By Albert Samaha
By Steve Weinstein
By Devon Maloney
By Tessa Stuart
By Alison Flowers
By Albert Samaha
By Jesse Jarnow
By Eric Tsetsi
Smith testified she saw "a lot of commotion," heard someone say "something about money," and "then money was thrown" at Combs. She then heard four or five shots and saw Barrow turn and run out of the club, with Combs and Lopez following in his wake. Bogdanos then focused on Combs, seeking to shore up the felony weapons-possession charge against him.
"Did you see anything in his hand?" the prosecutor asked.
"Yes, I did," Smith replied. "Something black."
"When you saw it, what did you believe it to be?"
"A gun," Smith said. "At the time that's what I thought I saw."
Brafman wasted no time ripping into Smith, questioning how the witness, who is five feet tall, could have seen anything when Combs was surrounded by a phalanx of brawny bodyguards. Smith told Brafman that when she heard the shots, she ducked below the bar's counter and had an asthma attack after she was trampled by the panicked crowd. She said she was taken by ambulance to St. Clare's Hospital. At the hospital, before speaking to police and while she was medicated, she rehashed the incident with friends who had accompanied her to the club. Brafman asked whether Smith's recital of events to police and the grand jury had been more influenced by her discussions with friends and what she heard and saw on television than by what she had actually seen. "It was a combination of both," she responded.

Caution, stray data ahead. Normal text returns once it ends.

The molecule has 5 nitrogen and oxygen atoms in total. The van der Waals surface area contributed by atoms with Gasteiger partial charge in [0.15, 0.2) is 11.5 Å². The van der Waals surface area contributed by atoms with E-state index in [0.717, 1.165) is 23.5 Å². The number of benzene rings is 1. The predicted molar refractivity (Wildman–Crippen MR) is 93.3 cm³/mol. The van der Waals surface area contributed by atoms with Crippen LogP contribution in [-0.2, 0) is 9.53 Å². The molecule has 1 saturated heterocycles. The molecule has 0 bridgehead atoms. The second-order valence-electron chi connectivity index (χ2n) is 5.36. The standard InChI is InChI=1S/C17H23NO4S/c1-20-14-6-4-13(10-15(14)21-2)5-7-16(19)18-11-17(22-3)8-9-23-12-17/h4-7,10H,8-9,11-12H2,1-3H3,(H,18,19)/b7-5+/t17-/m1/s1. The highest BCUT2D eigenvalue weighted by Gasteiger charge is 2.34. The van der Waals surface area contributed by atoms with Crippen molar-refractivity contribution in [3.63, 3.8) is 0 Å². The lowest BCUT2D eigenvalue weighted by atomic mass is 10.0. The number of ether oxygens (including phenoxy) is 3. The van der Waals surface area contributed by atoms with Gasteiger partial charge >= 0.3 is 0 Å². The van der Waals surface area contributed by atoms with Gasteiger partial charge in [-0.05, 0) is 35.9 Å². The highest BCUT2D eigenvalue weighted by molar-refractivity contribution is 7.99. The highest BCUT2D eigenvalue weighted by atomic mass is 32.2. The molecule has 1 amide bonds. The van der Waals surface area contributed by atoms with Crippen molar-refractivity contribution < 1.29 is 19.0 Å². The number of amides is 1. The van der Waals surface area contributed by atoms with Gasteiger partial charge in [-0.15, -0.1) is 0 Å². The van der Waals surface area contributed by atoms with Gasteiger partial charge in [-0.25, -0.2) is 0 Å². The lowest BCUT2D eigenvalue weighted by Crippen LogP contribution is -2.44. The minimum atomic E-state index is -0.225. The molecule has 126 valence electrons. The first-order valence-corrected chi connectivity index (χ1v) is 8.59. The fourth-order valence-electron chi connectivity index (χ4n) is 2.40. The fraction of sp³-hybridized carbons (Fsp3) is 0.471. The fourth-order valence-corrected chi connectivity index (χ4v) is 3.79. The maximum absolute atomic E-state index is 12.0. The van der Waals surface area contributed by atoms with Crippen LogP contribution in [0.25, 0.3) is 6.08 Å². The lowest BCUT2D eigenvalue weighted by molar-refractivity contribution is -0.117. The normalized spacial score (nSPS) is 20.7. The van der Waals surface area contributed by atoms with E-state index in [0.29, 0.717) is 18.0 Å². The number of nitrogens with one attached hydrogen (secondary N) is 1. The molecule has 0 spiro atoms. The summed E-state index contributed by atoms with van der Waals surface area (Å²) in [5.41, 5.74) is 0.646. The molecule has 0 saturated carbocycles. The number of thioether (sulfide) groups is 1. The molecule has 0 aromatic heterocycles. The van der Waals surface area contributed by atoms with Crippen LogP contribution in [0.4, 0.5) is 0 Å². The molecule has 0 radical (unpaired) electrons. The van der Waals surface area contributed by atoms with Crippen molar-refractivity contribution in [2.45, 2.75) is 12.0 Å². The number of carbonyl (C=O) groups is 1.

Brafman stood in front of the jury box and assumed the position that Smith said Combs had been in relative to her position. He then challenged her to tell him what he had in his hand, but she could not. "Could you see exactly what was in his hand?" the lawyer demanded.
"No, I couldn't," she said. "I guess not. Whatever I saw was black."
Brafman reminded her she had told the grand jury that Combs had a gun. "Well, that's what I said in the grand jury, and if I change my testimony now I'll perjure myself," Smith said.
Almost a week after my conversation with would-be impersonator witness Leonard Taylor, I was not sure he'd told me the truth about his lie. Maybe Taylor really did see one of Sean Combs's "club brawlers" ditching guns, but now was freaking scared that he'd opened his big mouth. If Taylor had given me a false name, why was he so eager to confess? IfLeonard Taylor is his name, why would he risk tarnishing it? Besides Taylor's conscience, who could have gotten to him? I had no way of verifying his story, real or imagined.